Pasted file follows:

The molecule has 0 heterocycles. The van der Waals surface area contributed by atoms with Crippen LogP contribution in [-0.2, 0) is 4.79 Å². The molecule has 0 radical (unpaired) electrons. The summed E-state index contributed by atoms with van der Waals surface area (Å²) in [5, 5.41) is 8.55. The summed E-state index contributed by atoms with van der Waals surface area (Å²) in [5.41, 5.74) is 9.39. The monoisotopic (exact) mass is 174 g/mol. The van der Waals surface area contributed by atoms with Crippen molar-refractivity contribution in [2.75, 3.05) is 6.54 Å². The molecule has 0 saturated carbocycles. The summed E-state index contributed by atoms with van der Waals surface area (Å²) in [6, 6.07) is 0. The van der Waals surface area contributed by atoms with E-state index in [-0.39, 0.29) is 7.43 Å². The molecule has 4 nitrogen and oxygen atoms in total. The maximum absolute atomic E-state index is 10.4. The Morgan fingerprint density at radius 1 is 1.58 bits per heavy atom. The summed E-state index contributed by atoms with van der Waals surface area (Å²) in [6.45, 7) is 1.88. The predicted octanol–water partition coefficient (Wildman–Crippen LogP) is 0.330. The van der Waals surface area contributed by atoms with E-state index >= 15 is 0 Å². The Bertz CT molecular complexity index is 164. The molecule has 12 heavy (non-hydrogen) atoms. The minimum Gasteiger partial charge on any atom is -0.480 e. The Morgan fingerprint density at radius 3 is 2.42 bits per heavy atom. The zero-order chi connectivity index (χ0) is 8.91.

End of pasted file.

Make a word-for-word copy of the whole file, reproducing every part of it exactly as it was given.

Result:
The molecule has 0 heterocycles. The van der Waals surface area contributed by atoms with Crippen LogP contribution in [-0.2, 0) is 4.79 Å². The molecule has 0 radical (unpaired) electrons. The summed E-state index contributed by atoms with van der Waals surface area (Å²) in [5, 5.41) is 8.55. The summed E-state index contributed by atoms with van der Waals surface area (Å²) in [5.41, 5.74) is 9.39. The monoisotopic (exact) mass is 174 g/mol. The van der Waals surface area contributed by atoms with Crippen molar-refractivity contribution in [2.75, 3.05) is 6.54 Å². The molecule has 0 saturated carbocycles. The summed E-state index contributed by atoms with van der Waals surface area (Å²) in [6, 6.07) is 0. The van der Waals surface area contributed by atoms with E-state index in [-0.39, 0.29) is 7.43 Å². The molecule has 4 nitrogen and oxygen atoms in total. The maximum absolute atomic E-state index is 10.4. The Morgan fingerprint density at radius 1 is 1.58 bits per heavy atom. The summed E-state index contributed by atoms with van der Waals surface area (Å²) in [6.45, 7) is 1.88. The predicted octanol–water partition coefficient (Wildman–Crippen LogP) is 0.330. The van der Waals surface area contributed by atoms with E-state index >= 15 is 0 Å². The Bertz CT molecular complexity index is 164. The molecule has 12 heavy (non-hydrogen) atoms. The minimum Gasteiger partial charge on any atom is -0.480 e. The Morgan fingerprint density at radius 3 is 2.42 bits per heavy atom. The zero-order chi connectivity index (χ0) is 8.91.